ALBUQUERQUE, N.M. (AP) — Beth Dennison climbs behind the wheel of a school bus loaded with sandwiches, milk, fruit and vegetables each weekday and rattles over 30 miles of dusty Torrance County roads delivering food to waiting children.
“Just meeting the kids is a perk,” Dennison said as children began boarding at the first meal site – a cluster of manufactured homes laced with dirt roads about five miles west of Moriarty.
“I’d like to see more of these sites next year,” Dennison said of New Mexico’s first-ever mobile meal program. “Torrance County is one of the poorest counties in the state. Lots of families have transportation problems.”
Dennison isn’t alone in her desire to expand the program.
Leaders of child nutrition programs view Moriarty’s mobile meal program as a model and hope to replicate it across New Mexico and other rural states where children are too often stranded far from summer meal sites.
Parked nearby in a dirt cul-de-sac is Michael Gonzales, who each morning loads his two young daughters into his car – a former police cruiser – to meet the bus here. Gonzales said he lost his job last winter as a security guard in Albuquerque when a [auth] snow storm forced him to miss work.
“I can’t afford to feed them fruits and vegetables every day,” Gonzales said of his daughters, Ashlee Harriman, 10, and Amanda Gonzales, 6. Too often, the girls eat snack foods or “whatever I can find that’s affordable.”
The mobile meal site ensures that they get at least one nutritious meal a day, Gonzales said. “They wouldn’t get the variety, that’s for sure.”
The meal site also gives the girls a chance to socialize with other kids, he said.
Ashlee and Amanda were among 27 children who showed up for a meal on Wednesday. Most came on foot or bicycle, with some driven by parents.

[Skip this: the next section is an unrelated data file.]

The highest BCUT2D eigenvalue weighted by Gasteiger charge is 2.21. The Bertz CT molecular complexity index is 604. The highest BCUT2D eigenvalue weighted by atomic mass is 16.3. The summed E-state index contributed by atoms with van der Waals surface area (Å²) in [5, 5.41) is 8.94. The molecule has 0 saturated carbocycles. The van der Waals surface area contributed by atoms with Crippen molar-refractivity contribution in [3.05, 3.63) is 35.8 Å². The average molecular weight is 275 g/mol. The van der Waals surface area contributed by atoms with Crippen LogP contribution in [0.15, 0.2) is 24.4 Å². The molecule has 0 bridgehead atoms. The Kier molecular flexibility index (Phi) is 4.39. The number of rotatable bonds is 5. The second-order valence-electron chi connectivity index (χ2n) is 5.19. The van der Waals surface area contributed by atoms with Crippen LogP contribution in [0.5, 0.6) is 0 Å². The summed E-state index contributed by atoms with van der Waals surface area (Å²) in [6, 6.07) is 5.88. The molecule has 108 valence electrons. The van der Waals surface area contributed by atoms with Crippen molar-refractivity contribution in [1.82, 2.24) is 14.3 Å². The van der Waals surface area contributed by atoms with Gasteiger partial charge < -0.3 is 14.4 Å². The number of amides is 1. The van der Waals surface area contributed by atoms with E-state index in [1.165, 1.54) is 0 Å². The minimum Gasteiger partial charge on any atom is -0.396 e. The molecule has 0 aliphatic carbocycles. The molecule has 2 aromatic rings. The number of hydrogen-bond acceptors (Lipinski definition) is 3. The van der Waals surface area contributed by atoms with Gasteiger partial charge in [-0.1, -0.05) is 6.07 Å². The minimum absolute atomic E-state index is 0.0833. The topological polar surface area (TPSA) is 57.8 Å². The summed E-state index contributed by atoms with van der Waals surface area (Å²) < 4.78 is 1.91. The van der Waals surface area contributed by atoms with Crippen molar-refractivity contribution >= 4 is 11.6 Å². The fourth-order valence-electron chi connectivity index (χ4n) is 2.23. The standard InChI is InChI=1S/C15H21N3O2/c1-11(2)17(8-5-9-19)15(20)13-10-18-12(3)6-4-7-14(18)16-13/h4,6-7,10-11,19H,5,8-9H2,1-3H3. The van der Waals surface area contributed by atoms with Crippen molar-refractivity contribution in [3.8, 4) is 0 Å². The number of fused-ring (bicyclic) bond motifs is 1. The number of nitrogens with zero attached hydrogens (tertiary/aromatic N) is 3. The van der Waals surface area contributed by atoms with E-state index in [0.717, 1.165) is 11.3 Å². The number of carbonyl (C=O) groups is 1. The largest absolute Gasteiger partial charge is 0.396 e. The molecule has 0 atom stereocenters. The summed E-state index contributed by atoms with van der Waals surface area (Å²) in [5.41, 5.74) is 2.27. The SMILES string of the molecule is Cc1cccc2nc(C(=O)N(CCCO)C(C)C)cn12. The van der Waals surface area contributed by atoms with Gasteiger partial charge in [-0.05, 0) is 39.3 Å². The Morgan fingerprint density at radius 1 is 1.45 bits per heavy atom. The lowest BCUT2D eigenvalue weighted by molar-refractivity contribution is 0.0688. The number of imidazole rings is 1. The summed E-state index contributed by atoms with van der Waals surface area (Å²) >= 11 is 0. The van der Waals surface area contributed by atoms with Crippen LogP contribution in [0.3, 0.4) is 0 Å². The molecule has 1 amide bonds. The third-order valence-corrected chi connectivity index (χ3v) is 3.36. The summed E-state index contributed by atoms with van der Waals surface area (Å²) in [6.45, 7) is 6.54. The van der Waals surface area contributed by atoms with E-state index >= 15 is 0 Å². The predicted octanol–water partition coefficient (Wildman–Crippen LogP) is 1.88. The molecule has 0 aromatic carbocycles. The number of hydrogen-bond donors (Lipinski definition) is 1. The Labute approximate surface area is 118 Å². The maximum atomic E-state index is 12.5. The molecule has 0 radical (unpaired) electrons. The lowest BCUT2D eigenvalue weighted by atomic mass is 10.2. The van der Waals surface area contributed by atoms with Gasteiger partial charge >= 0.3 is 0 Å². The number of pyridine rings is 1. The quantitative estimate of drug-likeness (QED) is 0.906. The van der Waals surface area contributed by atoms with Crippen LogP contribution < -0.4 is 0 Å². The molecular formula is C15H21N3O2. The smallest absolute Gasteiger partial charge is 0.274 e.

Turnout was light that day for the mobile meal program, which typically serves 35 to 45 children each day at the three sites, said Meghann Dallin, director of child nutrition for the New Mexico Collaboration to End Hunger, which organized the program in connection with the Moriarty-Edgewood School District.
Each child received a sack lunch that included a chicken sandwich, a small bag of baby carrots, an apple and a cup of fresh fruit. The kids sat on the bus, eating and talking for about 30 minutes before the bus rolled on.
Workers at Moriarty Elementary School prepare the sack lunches, which are placed in coolers and transported on a district bus.
The mobile program is a new wrinkle on the summer meal program, which feeds an estimated 45,000 New Mexico children each weekday at some 700 sites, such as parks, schools and community centers.
The program, funded by a $6 million U.S. Department of Agriculture grant, will provide some 2 million meals from June 1 through Friday, said Elizabeth Castillo, program manager for state Children Youth and Families Department, which oversees it.
But most summer meal sites are concentrated in urban areas. The city of Albuquerque and Bernalillo County operate about 200 meal sites this summer across the metro area.
“The summer (meal) program is really designed to work in urban areas where you have kids who are congregating for some reason,” said Bill Ludwig, USDA’s southwest region administrator in Dallas.
“It has been extremely difficult all across the rural United States to get this program to work, because kids are so sparsely populated,” he said.
The website for the summer meals program offers a search tool for free summer meal sites in New Mexico.
The site shows 10 summer meal sites within a 20-mile radius of Moriarty. Most are clustered in Moriarty and Edgewood, with two remote sites in Estancia and Chilili.
But the nearest summer meal site southeast of Moriarty is in Vaughn, located 65 miles away by the most direct route.
In 2010, about 24 percent of Torrance County families with children 18 and younger had incomes below the federal poverty level, which is about $23,000 a year for a family of four, according to the U.S. Census Bureau.
Ludwig said he believes Moriarty’s mobile meal program could serve as a national model for getting food to rural kids in the summer.
The program is a natural fit for rural school districts, which have the staff and equipment to prepare meals and buses that typically sit unused in the summer, Ludwig said.
“I think they’ve got a pilot going there that could be emulated, not just in New Mexico, but in a lot of our states that have rural children,” he said.
A school district can create a mobile meal program at a modest cost because the USDA reimburses school districts for the cost of food and labor, he said.